Best way to bring ex-Catholics back to church? Just ask them

September 24, 2014

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Lisle, Illinois ~ Catholics continue to abandon the Church at an alarming rate. It is estimated that if ex-Catholics were considered a denomination on their own, they would comprise the second-largest denomination in the United States with more than 22 million members.

But according to a study conducted by researchers at Benedictine University in Lisle, there is a simple way to bring many former Catholics back to the Church – ask them.

A personal invitation from a parish priest or parishioner was the most frequent response given by 575 lapsed and drifting parishioners who were the subject of a survey that also asked why they had stopped attending Mass, what changes could their parish make to prompt them to return, and what would they like to say if they could communicate directly with their bishop.

The survey was conducted at the request of the Diocese of Springfield in Illinois, which serves more than 140,000 Catholics from 28 counties in Central Illinois through 130 predominately English-speaking parishes, 43 Catholic elementary schools and six Catholic secondary schools.

The survey was conducted by Benedictine University faculty members Brian Patterson, Ph.D., assistant professor of Psychology, Kelly Kandra, Ph.D., associate professor of Psychology, and Phil Hardy, Ph.D., assistant professor of Political Science and acting director of the University's Center for Civic Leadership.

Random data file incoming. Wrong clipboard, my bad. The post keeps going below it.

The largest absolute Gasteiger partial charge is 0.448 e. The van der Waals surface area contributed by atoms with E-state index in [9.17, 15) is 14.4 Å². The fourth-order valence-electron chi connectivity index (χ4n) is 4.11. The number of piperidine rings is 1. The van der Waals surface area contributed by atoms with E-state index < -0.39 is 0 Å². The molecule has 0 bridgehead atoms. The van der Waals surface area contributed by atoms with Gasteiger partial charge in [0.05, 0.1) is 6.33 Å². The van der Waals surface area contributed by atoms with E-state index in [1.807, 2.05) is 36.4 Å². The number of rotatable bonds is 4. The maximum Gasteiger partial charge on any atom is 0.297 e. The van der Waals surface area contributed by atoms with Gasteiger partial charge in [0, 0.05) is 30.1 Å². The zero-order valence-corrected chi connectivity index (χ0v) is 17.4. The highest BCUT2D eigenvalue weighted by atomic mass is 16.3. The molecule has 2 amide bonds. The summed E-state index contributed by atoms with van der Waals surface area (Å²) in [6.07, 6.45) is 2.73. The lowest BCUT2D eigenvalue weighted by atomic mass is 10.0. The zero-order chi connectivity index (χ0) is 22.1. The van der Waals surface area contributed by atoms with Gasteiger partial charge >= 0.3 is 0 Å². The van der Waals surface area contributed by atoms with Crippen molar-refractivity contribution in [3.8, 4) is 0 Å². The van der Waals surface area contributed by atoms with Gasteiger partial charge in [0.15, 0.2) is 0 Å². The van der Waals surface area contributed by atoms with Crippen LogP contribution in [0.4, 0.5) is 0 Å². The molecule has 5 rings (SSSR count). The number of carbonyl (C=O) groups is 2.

The three faculty members will present the results from the survey at 7:00 p.m. on Monday, November 24 at Angela Hall on the campus of Benedictine University at Springfield. The event is open to the public, but seating is limited.

The diocese has experienced a significant decline in attendance at Mass during the last decade. Official diocesan attendance counts for the period 1996-2011 reveal that although some of the 130 parishes in this diocese have not lost parishioners or Mass attendees, others have seen drops by as much as 30 percent.

The study was conducted in two phases.